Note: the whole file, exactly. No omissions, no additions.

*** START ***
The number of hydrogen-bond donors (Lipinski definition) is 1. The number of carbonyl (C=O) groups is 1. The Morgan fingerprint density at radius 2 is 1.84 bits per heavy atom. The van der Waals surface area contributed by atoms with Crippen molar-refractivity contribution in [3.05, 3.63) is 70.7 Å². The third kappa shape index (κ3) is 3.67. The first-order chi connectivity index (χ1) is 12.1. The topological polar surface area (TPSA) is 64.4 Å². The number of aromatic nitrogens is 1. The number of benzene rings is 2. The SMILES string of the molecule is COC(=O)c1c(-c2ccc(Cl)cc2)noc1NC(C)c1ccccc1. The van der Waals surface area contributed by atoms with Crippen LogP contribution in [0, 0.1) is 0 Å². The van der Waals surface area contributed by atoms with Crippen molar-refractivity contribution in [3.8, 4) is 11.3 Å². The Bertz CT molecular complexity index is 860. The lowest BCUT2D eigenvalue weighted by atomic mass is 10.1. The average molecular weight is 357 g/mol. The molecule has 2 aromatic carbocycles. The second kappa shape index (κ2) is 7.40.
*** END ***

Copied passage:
The number of hydrogen-bond donors (Lipinski definition) is 1. The number of carbonyl (C=O) groups is 1. The Morgan fingerprint density at radius 2 is 1.84 bits per heavy atom. The van der Waals surface area contributed by atoms with Crippen molar-refractivity contribution in [3.05, 3.63) is 70.7 Å². The third kappa shape index (κ3) is 3.67. The first-order chi connectivity index (χ1) is 12.1. The topological polar surface area (TPSA) is 64.4 Å². The number of aromatic nitrogens is 1. The number of benzene rings is 2. The SMILES string of the molecule is COC(=O)c1c(-c2ccc(Cl)cc2)noc1NC(C)c1ccccc1. The van der Waals surface area contributed by atoms with Crippen LogP contribution in [0, 0.1) is 0 Å². The van der Waals surface area contributed by atoms with Crippen molar-refractivity contribution in [3.8, 4) is 11.3 Å². The Bertz CT molecular complexity index is 860. The lowest BCUT2D eigenvalue weighted by atomic mass is 10.1. The average molecular weight is 357 g/mol. The molecule has 2 aromatic carbocycles. The second kappa shape index (κ2) is 7.40.